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The Enduring Legacy of Racism

Updated: Mar 10, 2019

During the month of February, our nation observes Black History Month (or, more recently, African-American History Month). Although the roots of Black History Month go back to 1915, it did not become an official national observance until 1976, when President Ford called upon the American public “to seize the opportunity to honor the too often neglected accomplishments of black Americans in every endeavor throughout our history.”

The start of Black History Month reminded me that the U.S. Conference of Catholic Bishops published a pastoral letter on racism this past November. Entitled Open Wide Our Hearts, it is the latest in a series of USCCB Documents on racism, going back to 1958. It begins by defining racism: “Racism arises when—either consciously or unconsciously—a person holds that his or her own raced or ethnicity is superior, and therefore judges persons of other races or ethnicities as inferior and unworthy of equal regard. When this conviction or attitude leads individuals or groups to exclude, ridicule, mistreat, or unjustly discriminate against persons on the basis of their race or ethnicity, it is sinful.” With so many of us today, I believe the key word in that definition is “unconsciously”. Spending my early years in the segregated South, I did not have to be told or taught that black people were inferior to white people. I knew that because they were not allowed in our restaurants, our department stores, our taxicabs or our washrooms. In our churches and our buses, they had to sit in the back. While the laws and social mores have changed, some of these early messages may remain in the back of our mind and leak out in unexpected ways. Here is a small example: Even though our congregation has become more ethnically diverse, how many of us have even noticed that all of the sacred images in our church are of white Europeans? What does that say in a subtle way about the universal call to holiness?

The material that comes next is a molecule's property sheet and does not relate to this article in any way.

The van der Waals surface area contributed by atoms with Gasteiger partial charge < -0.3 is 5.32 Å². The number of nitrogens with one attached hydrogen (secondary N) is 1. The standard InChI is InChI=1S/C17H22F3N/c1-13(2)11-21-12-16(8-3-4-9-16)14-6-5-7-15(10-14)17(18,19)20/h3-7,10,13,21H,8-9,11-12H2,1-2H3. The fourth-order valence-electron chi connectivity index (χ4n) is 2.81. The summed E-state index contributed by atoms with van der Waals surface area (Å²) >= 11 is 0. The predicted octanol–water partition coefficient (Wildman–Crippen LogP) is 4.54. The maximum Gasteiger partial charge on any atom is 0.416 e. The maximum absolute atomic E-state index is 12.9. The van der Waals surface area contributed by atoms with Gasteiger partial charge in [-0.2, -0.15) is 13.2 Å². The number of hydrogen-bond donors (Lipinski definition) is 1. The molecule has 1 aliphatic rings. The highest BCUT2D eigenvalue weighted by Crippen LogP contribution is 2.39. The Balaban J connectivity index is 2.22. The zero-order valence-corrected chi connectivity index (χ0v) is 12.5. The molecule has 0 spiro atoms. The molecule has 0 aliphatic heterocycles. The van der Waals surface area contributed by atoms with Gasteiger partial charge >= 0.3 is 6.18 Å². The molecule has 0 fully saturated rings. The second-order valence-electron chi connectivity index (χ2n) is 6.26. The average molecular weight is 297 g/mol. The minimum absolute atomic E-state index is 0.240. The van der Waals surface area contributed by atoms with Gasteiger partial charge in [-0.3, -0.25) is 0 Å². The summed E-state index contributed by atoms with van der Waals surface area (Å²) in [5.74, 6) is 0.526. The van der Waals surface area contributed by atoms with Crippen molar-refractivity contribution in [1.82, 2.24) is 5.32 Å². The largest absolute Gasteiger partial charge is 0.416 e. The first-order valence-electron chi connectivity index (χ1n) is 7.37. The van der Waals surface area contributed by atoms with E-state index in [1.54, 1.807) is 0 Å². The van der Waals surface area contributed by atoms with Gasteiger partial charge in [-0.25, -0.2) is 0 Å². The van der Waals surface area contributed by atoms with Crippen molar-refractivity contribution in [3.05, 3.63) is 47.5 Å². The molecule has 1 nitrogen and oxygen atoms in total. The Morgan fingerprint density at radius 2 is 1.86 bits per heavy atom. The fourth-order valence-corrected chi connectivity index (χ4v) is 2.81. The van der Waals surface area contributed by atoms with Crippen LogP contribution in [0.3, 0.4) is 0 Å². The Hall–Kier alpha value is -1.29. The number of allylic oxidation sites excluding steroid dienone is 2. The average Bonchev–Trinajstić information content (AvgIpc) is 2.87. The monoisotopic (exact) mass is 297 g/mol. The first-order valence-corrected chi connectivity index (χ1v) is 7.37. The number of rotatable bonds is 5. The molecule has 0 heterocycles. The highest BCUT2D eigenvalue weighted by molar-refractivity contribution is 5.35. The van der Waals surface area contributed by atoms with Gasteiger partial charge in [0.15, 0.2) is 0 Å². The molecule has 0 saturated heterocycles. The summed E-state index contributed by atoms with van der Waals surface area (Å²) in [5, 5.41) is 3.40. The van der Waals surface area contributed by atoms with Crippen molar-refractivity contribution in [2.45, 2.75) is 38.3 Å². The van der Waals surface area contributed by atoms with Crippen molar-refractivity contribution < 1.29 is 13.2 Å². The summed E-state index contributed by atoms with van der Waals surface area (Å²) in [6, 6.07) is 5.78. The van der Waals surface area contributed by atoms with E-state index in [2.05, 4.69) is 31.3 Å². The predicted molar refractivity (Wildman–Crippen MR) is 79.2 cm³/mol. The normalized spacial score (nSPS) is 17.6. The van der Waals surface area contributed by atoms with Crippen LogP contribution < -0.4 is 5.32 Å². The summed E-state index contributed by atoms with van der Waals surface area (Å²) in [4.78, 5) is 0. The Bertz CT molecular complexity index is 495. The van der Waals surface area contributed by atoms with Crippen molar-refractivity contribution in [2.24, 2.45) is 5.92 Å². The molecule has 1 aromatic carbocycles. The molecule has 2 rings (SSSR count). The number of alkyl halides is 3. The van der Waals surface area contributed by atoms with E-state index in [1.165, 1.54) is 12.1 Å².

The Bishops’ letter says that racism today comes in many forms. “Racial profiling frequently targets Hispanics for selective immigration enforcement practices, and African Americans for suspected criminal activity. There is also the growing fear and harassment of persons from majority Muslim countries. Extremist nationalistic ideologies are feeding the American public discourse with rhetoric that instigates fear against foreigners, immigrants, and refugees.” The Bishops decry the bold expressions of racism by groups and individuals “such as nooses and swastikas in public spaces”. But, they note, racism often comes in the form of the sin of omission “when individuals, communities, and even churches remain silent and fail to act against racial injustice when it is encountered.” Ultimately, the Bishops note, racism is rooted in our hearts, and that conversion of hearts is the only long-term answer to dismantling what the Catechism of the Catholic Church calls “the social structures of injustice and violence that makes us all accomplices in racism.” Whenever “we start to see some people as ‘them’ and others as ‘us,’ we fail to love.”

The letter acknowledges that many ethnic groups have been targets of racism and ethnic prejudice in our country, the letter focuses mainly on the experience of Native Americans, African Americans, and Latinos, acknowledging that the Church has sinned in remaining silent over injustices and being complicit in “cultural oppression”.

A final section of the document declares that combatting racism is a pro-life issue. Ironically it was debate over this very point that engulfed the recent media coverage of the March for Life in Washington: “The Church in the United States has spoken our consistently and forcefully against abortion, assisted suicide, euthanasia, the death penalty, and other forms of violence that threaten human life. It is not a secret that these attacks on human life have severely affected people of color, who are disproportionally affected by poverty, targeted for abortion, have less access to healthcare, have the greatest numbers on death row, and are most likely to feel pressure to end their lives when facing serious illness. As bishops, we unequivocally state that racism is a life issue.”

by Father Joseph Chamblain, O.S.M., Profiles in Catholicism

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